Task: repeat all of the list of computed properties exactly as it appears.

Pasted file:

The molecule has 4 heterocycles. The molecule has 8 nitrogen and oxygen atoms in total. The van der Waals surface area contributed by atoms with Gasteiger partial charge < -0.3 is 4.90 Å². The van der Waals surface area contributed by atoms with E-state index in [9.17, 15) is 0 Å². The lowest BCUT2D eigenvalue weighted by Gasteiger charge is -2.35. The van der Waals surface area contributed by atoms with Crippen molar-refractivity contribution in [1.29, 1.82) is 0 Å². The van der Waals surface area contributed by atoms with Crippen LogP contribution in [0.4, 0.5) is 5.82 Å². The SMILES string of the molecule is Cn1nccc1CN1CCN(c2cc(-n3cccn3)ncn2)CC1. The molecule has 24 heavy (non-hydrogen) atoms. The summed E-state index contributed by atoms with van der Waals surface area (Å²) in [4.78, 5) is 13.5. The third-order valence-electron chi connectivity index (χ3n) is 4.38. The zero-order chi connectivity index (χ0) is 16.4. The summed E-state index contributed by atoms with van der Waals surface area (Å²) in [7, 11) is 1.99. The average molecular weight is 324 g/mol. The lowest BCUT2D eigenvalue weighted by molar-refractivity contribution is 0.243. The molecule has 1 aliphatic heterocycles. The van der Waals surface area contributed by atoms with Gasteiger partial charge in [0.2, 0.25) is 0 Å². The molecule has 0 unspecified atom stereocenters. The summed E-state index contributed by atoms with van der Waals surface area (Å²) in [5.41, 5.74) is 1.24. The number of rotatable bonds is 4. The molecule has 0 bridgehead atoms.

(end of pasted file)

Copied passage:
The molecule has 4 heterocycles. The molecule has 8 nitrogen and oxygen atoms in total. The van der Waals surface area contributed by atoms with Gasteiger partial charge < -0.3 is 4.90 Å². The van der Waals surface area contributed by atoms with E-state index in [9.17, 15) is 0 Å². The lowest BCUT2D eigenvalue weighted by Gasteiger charge is -2.35. The van der Waals surface area contributed by atoms with Crippen molar-refractivity contribution in [1.29, 1.82) is 0 Å². The van der Waals surface area contributed by atoms with Crippen LogP contribution in [0.4, 0.5) is 5.82 Å². The SMILES string of the molecule is Cn1nccc1CN1CCN(c2cc(-n3cccn3)ncn2)CC1. The molecule has 24 heavy (non-hydrogen) atoms. The summed E-state index contributed by atoms with van der Waals surface area (Å²) in [4.78, 5) is 13.5. The third-order valence-electron chi connectivity index (χ3n) is 4.38. The zero-order chi connectivity index (χ0) is 16.4. The summed E-state index contributed by atoms with van der Waals surface area (Å²) in [7, 11) is 1.99. The average molecular weight is 324 g/mol. The lowest BCUT2D eigenvalue weighted by molar-refractivity contribution is 0.243. The molecule has 1 aliphatic heterocycles. The van der Waals surface area contributed by atoms with Gasteiger partial charge in [0.2, 0.25) is 0 Å². The molecule has 0 unspecified atom stereocenters. The summed E-state index contributed by atoms with van der Waals surface area (Å²) in [5.41, 5.74) is 1.24. The number of rotatable bonds is 4. The molecule has 0 bridgehead atoms.